National Poetry Month promotion for kids (or adults, really): run weekly drawings for personalized poems. You've got a poet on staff, or on your teen advisory board, or in your local literary community. You make up forms, or have a web form--kids write in 5 things they want included in the poem (give them suggestions: a sport, Harry Potter, a favorite color, toad guts, etc), and check whether they want the poem to be silly or serious. Draw one name a week, or 5 names a week, or 10 names a week during National Poetry Month--whatever your poet/s can handle. Poets write poems, type up poems on nice paper, give/mail poems to kids.

What else? Some kind of free reading-type content to download to e-readers/iPhones/etc. A free ebook, courtesy of the library. That's right; your staff puts it together. A selection of our librarians' favorite short stories in the public domain, if no one on staff wants to write original stuff. A compendium of library-related humor. An anthology of literary mash-ups (Pride and Prejudice and Librarians) by staff. Our Library's Got Talent. Anecdotes. Whatever. People LOVE free ebooks. Promote your library's free ebook via your library's social network presences, your library's web page, etc. Boom. You've given people something different, for free, and folks, it really wasn't much work at all.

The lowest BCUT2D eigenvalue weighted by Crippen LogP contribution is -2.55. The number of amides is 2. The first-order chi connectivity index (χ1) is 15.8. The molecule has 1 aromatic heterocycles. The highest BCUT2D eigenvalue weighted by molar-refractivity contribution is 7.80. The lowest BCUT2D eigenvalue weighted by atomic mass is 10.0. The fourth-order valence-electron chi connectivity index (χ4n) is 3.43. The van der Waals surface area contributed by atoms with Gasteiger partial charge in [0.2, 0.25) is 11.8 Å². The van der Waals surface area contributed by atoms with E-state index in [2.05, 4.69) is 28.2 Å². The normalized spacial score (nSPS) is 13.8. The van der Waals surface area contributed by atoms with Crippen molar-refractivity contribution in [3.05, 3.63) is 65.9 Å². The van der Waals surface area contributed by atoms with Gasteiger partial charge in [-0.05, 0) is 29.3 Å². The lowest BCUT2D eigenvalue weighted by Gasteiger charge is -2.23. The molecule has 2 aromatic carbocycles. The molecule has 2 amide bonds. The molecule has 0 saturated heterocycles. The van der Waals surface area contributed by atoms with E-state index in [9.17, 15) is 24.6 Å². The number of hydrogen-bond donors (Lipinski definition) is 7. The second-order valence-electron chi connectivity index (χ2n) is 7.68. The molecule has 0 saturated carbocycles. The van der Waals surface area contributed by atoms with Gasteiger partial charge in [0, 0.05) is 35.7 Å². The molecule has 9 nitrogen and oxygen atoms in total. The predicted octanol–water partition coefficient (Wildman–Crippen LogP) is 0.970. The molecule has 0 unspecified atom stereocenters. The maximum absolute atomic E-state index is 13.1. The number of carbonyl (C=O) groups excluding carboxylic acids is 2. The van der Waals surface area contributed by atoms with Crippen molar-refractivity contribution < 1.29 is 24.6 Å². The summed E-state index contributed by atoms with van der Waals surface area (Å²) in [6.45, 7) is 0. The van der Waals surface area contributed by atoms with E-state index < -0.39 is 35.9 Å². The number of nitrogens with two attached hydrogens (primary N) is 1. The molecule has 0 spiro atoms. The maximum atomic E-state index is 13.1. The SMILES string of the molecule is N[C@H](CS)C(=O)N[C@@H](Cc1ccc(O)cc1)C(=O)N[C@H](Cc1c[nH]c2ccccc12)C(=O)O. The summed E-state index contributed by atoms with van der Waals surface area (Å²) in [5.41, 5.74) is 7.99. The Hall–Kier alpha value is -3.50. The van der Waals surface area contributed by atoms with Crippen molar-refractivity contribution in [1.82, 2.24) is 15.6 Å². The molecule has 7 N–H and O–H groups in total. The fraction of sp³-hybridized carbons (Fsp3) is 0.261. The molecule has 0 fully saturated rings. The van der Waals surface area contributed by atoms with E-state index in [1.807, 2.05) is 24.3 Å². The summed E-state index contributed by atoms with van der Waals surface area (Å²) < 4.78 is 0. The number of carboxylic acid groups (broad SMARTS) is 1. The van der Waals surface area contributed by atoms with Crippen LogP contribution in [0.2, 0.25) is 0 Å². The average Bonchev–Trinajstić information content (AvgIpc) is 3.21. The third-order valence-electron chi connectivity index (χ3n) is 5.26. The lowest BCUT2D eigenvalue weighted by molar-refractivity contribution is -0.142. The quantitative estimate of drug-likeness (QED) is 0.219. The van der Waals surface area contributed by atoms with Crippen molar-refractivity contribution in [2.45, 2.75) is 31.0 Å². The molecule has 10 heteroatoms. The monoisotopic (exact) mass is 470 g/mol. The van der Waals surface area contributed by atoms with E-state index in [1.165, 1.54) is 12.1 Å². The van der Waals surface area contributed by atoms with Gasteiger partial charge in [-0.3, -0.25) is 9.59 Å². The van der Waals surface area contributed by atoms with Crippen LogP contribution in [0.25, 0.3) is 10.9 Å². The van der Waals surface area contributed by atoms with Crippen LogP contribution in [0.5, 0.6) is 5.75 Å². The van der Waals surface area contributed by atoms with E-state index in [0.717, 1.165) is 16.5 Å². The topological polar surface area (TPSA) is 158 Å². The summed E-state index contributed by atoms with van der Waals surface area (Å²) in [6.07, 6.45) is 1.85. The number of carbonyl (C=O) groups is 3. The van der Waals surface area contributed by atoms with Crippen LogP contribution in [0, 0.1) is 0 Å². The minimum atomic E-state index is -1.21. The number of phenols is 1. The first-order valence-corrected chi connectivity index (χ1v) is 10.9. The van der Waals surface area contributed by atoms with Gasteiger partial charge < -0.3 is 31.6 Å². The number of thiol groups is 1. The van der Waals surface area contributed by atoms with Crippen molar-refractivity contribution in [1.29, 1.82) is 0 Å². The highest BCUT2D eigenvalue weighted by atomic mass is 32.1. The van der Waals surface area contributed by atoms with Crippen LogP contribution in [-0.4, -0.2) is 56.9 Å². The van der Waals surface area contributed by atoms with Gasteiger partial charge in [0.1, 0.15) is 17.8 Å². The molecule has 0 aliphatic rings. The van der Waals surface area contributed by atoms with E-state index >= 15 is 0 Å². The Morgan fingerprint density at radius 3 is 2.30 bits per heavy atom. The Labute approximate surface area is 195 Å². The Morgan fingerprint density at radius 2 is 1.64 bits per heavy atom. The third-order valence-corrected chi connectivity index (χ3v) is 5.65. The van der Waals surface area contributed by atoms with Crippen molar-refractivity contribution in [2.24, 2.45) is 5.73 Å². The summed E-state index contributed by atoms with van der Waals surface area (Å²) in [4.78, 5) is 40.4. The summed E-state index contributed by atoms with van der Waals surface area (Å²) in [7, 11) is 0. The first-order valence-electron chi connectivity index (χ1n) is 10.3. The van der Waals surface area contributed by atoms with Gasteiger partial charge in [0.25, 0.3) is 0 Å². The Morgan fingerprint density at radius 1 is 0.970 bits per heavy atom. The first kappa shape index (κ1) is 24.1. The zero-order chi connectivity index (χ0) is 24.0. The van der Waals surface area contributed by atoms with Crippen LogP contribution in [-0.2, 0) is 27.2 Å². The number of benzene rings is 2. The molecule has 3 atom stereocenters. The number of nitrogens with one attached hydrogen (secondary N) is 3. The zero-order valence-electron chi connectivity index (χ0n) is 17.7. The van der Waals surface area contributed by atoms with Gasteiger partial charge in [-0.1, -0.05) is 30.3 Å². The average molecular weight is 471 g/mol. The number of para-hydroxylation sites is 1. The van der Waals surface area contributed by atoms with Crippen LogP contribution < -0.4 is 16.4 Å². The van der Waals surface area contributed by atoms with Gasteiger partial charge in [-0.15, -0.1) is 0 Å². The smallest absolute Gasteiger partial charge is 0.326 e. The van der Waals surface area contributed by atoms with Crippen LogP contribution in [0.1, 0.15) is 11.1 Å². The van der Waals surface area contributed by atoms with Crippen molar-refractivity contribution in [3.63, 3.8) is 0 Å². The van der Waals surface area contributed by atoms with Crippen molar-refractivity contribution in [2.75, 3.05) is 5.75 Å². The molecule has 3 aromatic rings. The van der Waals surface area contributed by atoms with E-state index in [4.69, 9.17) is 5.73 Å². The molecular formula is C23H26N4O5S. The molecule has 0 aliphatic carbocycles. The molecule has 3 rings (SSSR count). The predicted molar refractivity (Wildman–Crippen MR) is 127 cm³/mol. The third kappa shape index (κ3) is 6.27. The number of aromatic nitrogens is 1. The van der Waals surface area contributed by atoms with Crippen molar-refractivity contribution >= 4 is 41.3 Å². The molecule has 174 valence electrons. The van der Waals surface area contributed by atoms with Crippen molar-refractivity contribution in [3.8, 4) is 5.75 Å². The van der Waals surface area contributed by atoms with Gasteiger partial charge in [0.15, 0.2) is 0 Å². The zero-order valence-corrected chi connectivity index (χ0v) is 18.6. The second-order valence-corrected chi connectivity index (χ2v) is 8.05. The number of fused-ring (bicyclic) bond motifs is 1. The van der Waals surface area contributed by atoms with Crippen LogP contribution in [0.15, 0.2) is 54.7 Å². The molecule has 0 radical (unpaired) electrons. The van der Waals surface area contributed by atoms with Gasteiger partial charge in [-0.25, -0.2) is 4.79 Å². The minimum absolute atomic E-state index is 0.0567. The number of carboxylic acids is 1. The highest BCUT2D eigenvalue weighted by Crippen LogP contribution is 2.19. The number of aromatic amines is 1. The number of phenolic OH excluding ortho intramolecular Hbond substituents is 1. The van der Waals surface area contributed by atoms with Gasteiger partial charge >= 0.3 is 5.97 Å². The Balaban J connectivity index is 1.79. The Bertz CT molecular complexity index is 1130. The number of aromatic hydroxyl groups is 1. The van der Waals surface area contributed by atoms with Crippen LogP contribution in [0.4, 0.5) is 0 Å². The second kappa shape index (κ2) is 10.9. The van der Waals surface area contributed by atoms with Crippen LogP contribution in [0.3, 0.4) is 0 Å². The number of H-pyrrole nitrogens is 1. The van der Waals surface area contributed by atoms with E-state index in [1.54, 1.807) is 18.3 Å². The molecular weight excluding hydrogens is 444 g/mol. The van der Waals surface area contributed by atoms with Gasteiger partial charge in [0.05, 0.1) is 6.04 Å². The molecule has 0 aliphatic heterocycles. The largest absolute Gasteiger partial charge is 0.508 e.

If YouTube and blogs and LOLcats have taught us nothing else, they're taught us that sometimes the little guys, the guys who may otherwise have gone undiscovered, are fantastically smart, talented, and funny. Your new page may be a sharper writer than your senior PR person. For goodness' sake, don't let some other library learn about that before you do.

If anyone from any library system that will approve it wants to work with me on any of the above (especially the ebook), let me know.

What are your ideas? What aren't you getting to do that you'd do in a heartbeat if you could?


Dan said...

Can you hear that sound?
The sound of things not working
Death by committee

anne said...

You didn't get any discussion from me because I don't know what I'd do in a heartbeat if I could any more. But I love your post--it summed up a conversation I'd had that very day.

Kelly said...

Same here but I've been checked back many times for other peoples' responses! I'm in tech services, so I've thought about making a creative video for public services staff explaining who these folks are downstairs and what we do. Oh and our incoming students have to read the same book their first semester, it would be cool if the library could host some space for sharing reactions and reviews in a social kind of way.

Jodyth said...


Marge Loch-Wouters said...

I hear ya talking. I have been lucky for the last 30 years to work in libraries that the word is "You want to do.....? Then you go girl! Do it!" It has freed me to explore and create and support that creativity with people I work with. Without that free-flow and willingness to cede some territory between departments, things don't happen.